Title Opening up technological education: the perspective from social informatics
Source International Symposium on Technology and Society, Worcester Polytechnic Institute, Massachusetts, USA, 17-19 June, 2004
Year 2004
Access date 05.03.2010

Science and engineering education in the U.S. has traditionally focused on the technical aspects of technology at the expense of the social, economical, organizational, and ethical aspects. This attitude has had profound implications for the transfer of technology to and from other parts of the world, many of which have already been uncovered and others probably discerned in the future. The current trend toward globalization calls for new perspectives that can accommodate the broader issues of technology. In this paper, we seek to uncover some of the limitations of the traditional view as it relates to the education of information technology (IT), and to propose the perspective of social informatics as a viable alternative for the training of IT professionals. Our discussion is organized around three major themes: (1) Socio-cultural: Technology is a social phenomenon and technological systems are socially shaped. In contrast to the traditional accounts of technology, which tend to characterize IT as a tool, the view of social informatics portrays IT as a socio-technical network, where technological effects are indirect, contexts are complex (matrices of business, services, people, technology history, location, and so on), and issues of incentive, trust, and understanding are central. (2) Economical: Technology is resource-dependent. The utilization of technology requires the availability of various resources such as infrastructures for communication and transportation, services, skills, and so on. The availability of these resources varies from place to place and from time to time, and a technologist should be trained to deal with this variability on a global scale. (3) Organizational/Managerial: Technology is implemented, used, and carried out in and by organizations, where relationships are complex and negotiated, knowledge and expertise is distributed and implicit, and politics is often central. Furthermore, there is a great variability across cultures in terms of management styles, organizational structures and hierarchies, work philosophy, time management, and so on. A technologist should have sufficient training to understand these nuances in any given setting. Technological education of a kind that meets the demands and challenges of globalization shou- ld pay specific attention to the above aspects. In this paper, we discuss the components of a curriculum that could better meet the globalization challenge.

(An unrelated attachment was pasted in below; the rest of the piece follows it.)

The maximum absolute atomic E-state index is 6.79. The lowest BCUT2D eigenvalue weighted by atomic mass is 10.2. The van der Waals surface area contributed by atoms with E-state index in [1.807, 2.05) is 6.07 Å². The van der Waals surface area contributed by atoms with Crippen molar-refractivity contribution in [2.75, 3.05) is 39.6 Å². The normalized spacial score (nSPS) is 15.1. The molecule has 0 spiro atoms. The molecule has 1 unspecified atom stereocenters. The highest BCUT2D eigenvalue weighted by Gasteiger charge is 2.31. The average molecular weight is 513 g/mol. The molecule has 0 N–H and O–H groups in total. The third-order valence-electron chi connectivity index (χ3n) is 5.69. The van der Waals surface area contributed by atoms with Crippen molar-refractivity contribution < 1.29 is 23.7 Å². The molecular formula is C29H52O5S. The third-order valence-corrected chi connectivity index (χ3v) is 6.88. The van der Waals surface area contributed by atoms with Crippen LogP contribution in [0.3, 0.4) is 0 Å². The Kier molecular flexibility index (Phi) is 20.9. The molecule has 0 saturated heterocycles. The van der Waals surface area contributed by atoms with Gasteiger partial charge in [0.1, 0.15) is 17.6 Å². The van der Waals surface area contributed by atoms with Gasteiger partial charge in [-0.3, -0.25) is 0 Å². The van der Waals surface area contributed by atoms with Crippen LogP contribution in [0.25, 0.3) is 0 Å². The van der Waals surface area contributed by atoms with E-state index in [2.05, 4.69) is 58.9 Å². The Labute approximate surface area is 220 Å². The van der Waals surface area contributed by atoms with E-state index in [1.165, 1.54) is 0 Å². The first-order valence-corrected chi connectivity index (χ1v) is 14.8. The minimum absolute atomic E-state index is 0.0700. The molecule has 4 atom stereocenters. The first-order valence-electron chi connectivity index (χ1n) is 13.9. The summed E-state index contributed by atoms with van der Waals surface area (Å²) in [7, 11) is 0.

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ICT & humans (1)ICT & society (1c)
SI areasICT & humans (1)
TopicsSocial Informatics
Science & Technology
Bibliographic typeConference proceedings
Year of publication2004